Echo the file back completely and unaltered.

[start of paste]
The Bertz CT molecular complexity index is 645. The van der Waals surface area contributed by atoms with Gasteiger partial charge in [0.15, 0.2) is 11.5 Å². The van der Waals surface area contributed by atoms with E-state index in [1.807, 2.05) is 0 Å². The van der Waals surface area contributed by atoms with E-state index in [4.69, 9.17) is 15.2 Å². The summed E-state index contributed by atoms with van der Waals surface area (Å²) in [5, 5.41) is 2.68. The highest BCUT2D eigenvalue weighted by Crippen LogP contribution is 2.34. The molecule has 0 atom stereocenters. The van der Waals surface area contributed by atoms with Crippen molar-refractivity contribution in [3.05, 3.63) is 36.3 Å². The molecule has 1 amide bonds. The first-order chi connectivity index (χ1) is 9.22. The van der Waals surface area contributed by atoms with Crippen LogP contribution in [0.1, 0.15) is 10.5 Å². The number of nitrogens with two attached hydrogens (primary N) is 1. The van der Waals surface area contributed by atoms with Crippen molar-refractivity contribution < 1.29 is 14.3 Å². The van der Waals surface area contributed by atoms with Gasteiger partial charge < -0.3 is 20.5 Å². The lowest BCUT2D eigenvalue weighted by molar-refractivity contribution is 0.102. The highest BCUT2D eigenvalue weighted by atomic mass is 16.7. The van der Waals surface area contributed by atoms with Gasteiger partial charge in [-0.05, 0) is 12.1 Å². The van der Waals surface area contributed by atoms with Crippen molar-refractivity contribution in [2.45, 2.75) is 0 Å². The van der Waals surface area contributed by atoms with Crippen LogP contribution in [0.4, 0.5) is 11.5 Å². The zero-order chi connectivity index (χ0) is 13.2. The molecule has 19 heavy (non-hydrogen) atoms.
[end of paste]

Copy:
The Bertz CT molecular complexity index is 645. The van der Waals surface area contributed by atoms with Gasteiger partial charge in [0.15, 0.2) is 11.5 Å². The van der Waals surface area contributed by atoms with E-state index in [1.807, 2.05) is 0 Å². The van der Waals surface area contributed by atoms with E-state index in [4.69, 9.17) is 15.2 Å². The summed E-state index contributed by atoms with van der Waals surface area (Å²) in [5, 5.41) is 2.68. The highest BCUT2D eigenvalue weighted by Crippen LogP contribution is 2.34. The molecule has 0 atom stereocenters. The van der Waals surface area contributed by atoms with Crippen molar-refractivity contribution in [3.05, 3.63) is 36.3 Å². The molecule has 1 amide bonds. The first-order chi connectivity index (χ1) is 9.22. The van der Waals surface area contributed by atoms with Crippen LogP contribution in [0.1, 0.15) is 10.5 Å². The number of nitrogens with two attached hydrogens (primary N) is 1. The van der Waals surface area contributed by atoms with Crippen molar-refractivity contribution < 1.29 is 14.3 Å². The van der Waals surface area contributed by atoms with Gasteiger partial charge < -0.3 is 20.5 Å². The lowest BCUT2D eigenvalue weighted by molar-refractivity contribution is 0.102. The highest BCUT2D eigenvalue weighted by atomic mass is 16.7. The van der Waals surface area contributed by atoms with Gasteiger partial charge in [-0.05, 0) is 12.1 Å². The van der Waals surface area contributed by atoms with Crippen molar-refractivity contribution in [2.45, 2.75) is 0 Å². The van der Waals surface area contributed by atoms with Crippen LogP contribution in [0.4, 0.5) is 11.5 Å². The zero-order chi connectivity index (χ0) is 13.2. The molecule has 19 heavy (non-hydrogen) atoms.